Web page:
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Will decentralization in Tunisia bring young people into the political mainstream?

Sadok Ayari's picture
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Young people in the streets of Tunis - Kekyalyaynen l  Shutterstock.comYoung people played a critical role in the 2011 Tunisian revolution and have made their voices heard ever since. Yet their engagement continues to be outside mainstream politics, as reflected by the feeble youth turnout the in 2014 legislative and presidential elections.

The decentralization process, which is due to take a major step with local elections planned for later this year, could change that.

At present, youth engagement is focused on mass mobilizations around sensitive issues such as corruption and accountability. One example is the I will not forgive - مانيش مسامح, movement, which includes an important number of online and civil society activists and influential Non-Governmental Organizations, that succeeded in rallying the support of many public figures and created sufficient political pressure for the temporary withdrawal of the controversial an important bill related to the economic reconciliation bill.

The same group positively welcomed the Tunisian Prime Minister’s anti-corruption efforts, which included a series of high profile arrests of figures once considered above the law. Civil society and youth groups have proved not only to be critical allies in the face of tough decisions, but their vocal support has also contributed to the increase in popularity of the Prime Minister as reflected by recent public opinion polls.

Young people are still far from claiming their seat at the decision-making table, but there is the widespread recognition of how important it is to make themselves heard on critical, policy issues. Unfortunately, nothing replaces political engagement. The question for young people is how they find their place both within and outside the political mainstream to increase their influence and ensure they have a say in the future direction of the country.

Young Tunisians aspiring to be future leaders now have an unprecedented opportunity. The scheduled municipal elections for December 2017 represents a turning point in the Tunisian political scene. As stipulated in the new constitution, municipalities will have much more autonomy, and be more accountable to their citizens, than in the past.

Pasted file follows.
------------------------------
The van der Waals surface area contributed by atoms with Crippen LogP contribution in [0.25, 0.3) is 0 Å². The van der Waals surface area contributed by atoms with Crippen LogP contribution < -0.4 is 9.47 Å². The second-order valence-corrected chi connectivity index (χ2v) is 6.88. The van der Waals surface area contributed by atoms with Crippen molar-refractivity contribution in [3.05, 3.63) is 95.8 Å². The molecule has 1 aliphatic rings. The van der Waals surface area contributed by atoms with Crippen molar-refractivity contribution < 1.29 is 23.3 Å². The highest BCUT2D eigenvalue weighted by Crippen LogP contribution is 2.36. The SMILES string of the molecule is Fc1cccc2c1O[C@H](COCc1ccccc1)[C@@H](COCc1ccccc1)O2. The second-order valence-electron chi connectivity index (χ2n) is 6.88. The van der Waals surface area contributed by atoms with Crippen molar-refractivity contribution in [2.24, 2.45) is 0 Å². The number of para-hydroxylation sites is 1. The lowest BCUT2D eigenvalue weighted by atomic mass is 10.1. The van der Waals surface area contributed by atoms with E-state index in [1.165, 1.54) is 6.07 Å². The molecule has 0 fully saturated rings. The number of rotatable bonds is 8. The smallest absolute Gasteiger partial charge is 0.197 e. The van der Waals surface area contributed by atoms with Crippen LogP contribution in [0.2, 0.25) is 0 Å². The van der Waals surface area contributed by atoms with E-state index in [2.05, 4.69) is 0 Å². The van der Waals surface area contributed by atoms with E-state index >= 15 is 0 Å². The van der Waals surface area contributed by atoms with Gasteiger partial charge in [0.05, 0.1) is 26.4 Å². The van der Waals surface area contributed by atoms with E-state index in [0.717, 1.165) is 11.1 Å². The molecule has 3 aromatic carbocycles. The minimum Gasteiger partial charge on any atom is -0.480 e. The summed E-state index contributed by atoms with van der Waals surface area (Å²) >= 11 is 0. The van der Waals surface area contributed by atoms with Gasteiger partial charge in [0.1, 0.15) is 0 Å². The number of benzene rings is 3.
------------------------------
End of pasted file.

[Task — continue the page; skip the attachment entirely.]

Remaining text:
The country will be witnessing an important step on the path to decentralization, which will open a window for aspiring young decision makers at the local level to have a say on local public affairs. This will be a training ground for a new generation of political leaders at the local level that could breathe new life into the Tunisian political scene.

Ms. Ichrak Laayouni (23), a young marketing graduate from the High Institute of Management in Tunis, has decided to present herself for the future municipal elections in the locality of Sidi Bousaid, in the Governorate of Tunis.


I truly believe in local governance and I would like to seize this opportunity as a young woman to represent the voice of my peers,” she said. "Youth and women are underrepresented in the decision-making sphere, and I just want to prove that we have our role and I hope that municipal elections will be only the beginning.”


Under the highly centralized decision-making system of the previous regime, municipalities had limited responsibilities and played a relatively minor role in local development. This is gradually changing.

In 2014, the World Bank launched a program to support this process. The US$300 million Urban Development and Local Governance Program is contributing to improving the capacities of local governments and increasing the participation of citizens in local decision making. The program prepares municipalities for assuming full responsibility for planning and funding their municipal investments and building new social contracts with their citizens.

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